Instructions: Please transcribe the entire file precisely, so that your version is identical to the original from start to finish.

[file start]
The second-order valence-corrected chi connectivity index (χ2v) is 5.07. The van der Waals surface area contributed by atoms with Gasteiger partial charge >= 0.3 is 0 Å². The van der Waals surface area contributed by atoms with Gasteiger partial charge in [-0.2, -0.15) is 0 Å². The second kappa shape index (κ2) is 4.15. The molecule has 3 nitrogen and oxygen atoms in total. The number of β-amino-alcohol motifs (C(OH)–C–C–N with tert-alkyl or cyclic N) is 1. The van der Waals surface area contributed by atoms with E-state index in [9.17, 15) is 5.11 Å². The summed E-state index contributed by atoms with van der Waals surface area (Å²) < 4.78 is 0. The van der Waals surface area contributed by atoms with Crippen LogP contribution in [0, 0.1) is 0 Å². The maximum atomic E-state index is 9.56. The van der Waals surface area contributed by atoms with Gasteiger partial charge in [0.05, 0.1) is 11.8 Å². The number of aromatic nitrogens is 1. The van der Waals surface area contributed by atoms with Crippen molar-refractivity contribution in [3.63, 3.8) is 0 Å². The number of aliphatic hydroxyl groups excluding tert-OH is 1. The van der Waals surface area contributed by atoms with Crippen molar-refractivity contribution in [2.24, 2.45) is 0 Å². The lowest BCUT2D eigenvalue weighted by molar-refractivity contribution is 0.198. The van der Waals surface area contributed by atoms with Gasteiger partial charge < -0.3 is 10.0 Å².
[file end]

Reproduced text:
The second-order valence-corrected chi connectivity index (χ2v) is 5.07. The van der Waals surface area contributed by atoms with Gasteiger partial charge >= 0.3 is 0 Å². The van der Waals surface area contributed by atoms with Gasteiger partial charge in [-0.2, -0.15) is 0 Å². The second kappa shape index (κ2) is 4.15. The molecule has 3 nitrogen and oxygen atoms in total. The number of β-amino-alcohol motifs (C(OH)–C–C–N with tert-alkyl or cyclic N) is 1. The van der Waals surface area contributed by atoms with E-state index in [9.17, 15) is 5.11 Å². The summed E-state index contributed by atoms with van der Waals surface area (Å²) < 4.78 is 0. The van der Waals surface area contributed by atoms with Crippen LogP contribution in [0, 0.1) is 0 Å². The maximum atomic E-state index is 9.56. The van der Waals surface area contributed by atoms with Gasteiger partial charge in [0.05, 0.1) is 11.8 Å². The number of aromatic nitrogens is 1. The van der Waals surface area contributed by atoms with Crippen molar-refractivity contribution in [3.63, 3.8) is 0 Å². The number of aliphatic hydroxyl groups excluding tert-OH is 1. The van der Waals surface area contributed by atoms with Crippen molar-refractivity contribution in [2.24, 2.45) is 0 Å². The lowest BCUT2D eigenvalue weighted by molar-refractivity contribution is 0.198. The van der Waals surface area contributed by atoms with Gasteiger partial charge < -0.3 is 10.0 Å².